Every now and then I decide to explore genres outside of fantasy and science fiction. A couple of years ago, I stumbled across Lauren Willig’s Pink Carnation Series, a regency romance. Now when I say romance, I mean: well-written, plot driven, believable heroines/heroes, and minimal R-rated content. Willig’s writing style is fun and fast paced, she focuses on characterization and plot development. The Mark of the Midnight Manzanilla is the 11th entry in the Carnation Series.
Themes Explored: independence, Halloween, the supernatural satire, societal conventions, grief, romance, love, letting go
Synopsis: It is October of 1806 and Sally Fitzhugh quickly tires of another year of London high society. Mainly she despises the insipid commentary about the bestselling novel The Convent of Orsino, which has sparked a vampire craze. Soon rumors begin swirling that the reclusive Duke of Belliston is an actual vampire. Sally cannot resist a dare to prove such accusations false. While attending a ball at Belliston Square, she boldly walks into the Duke’s gardens and meets Lucien.
Lucien, his grace the Duke of Belliston, has returned home to seek answers regarding his parents’ death. According to society, everything from sorcery to high treason contributed to the scandalous murder. His fearsome reputation as a nightwalker serves him well in this pursuit, until a young woman is killed. And on her neck is a set of fang marks. Is Lucien really a vampire or something more nefarious at work?
Review: The Pink Carnation Series is similar to the The Scarlet Pimpernel series by Baroness Emma Orczy. Both follow English aristocrats defying convention and becoming involved in spy rings/revolutions. Ms. Willig uses a split narrative, each book follows an aristocratic spy and charts the romance between Eloise Kelly and Colin Selwick. Eloise is working on her PhD and the dissertation is about English aristocratic spies during the Napoleonic Wars. Each book follows whatever spy Eloise happens to be researching. Colin is an English landowner whose ancestors are the spies Eloise is investigating. They hit it off (eventually) and each successive book builds upon their relationship. Anyways, I will not review their part of the story as it will ruin the previous 10 books.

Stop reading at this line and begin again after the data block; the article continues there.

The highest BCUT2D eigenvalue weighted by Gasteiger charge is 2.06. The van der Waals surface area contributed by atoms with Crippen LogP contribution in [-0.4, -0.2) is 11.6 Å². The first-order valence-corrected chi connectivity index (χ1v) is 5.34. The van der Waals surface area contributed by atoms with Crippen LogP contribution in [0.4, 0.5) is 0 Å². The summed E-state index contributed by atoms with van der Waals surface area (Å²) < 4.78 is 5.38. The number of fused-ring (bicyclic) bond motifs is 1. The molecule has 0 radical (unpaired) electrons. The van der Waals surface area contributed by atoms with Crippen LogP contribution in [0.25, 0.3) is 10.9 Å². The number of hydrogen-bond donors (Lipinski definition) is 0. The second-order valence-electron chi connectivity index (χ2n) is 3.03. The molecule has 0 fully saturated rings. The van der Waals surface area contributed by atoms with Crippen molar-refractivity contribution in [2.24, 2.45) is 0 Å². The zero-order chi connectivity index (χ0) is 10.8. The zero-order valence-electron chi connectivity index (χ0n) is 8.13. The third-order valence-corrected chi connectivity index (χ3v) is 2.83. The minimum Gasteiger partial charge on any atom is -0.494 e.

Sally has a pet stoat named Lady Florence Oblong. As a fan of ferrets, I fully approve of any heroine with a similar pet. Some historical/regency novels tend to have either stilted or formal language, which drags down the plot. Lucien and Sally come right off the page thanks to some lively exchanges. Ms. Willig always makes me feel like I am experiencing the narrative right next to the main characters. I ended up reading the book in one evening because I had to know what happened next. Also, I love spoof novels. The Mark of the Midnight Manzanilla reminded me of Northanger Abbey. Both novels poke fun at two prolific literary trends: vampires and Gothic thrills. As with the rest of The Pink Carnation books, the novel is well paced and the characters are highly relatable.
Colin and Eloise only had a handful of chapters. They deserve a standalone novel, or at least a novella. I hope Pink XIV contains more “modern” scenes. While I appreciate the heavy character development, I felt the plot was a little thin. The story was excellent; I just think it needed more substance. Some of the supporting characters-Lucien’s former tutor- came across as thinly veiled vehicles for information dumping. Not that this is a problem, I just would have liked more robust minor characters. If your looking for some light hearted diversion, I highly recommend checking out the Pink Carnation Series.
The Mark of the Midnight Manzanilla, NAL Trade, 2014, ISBN: 9780451414731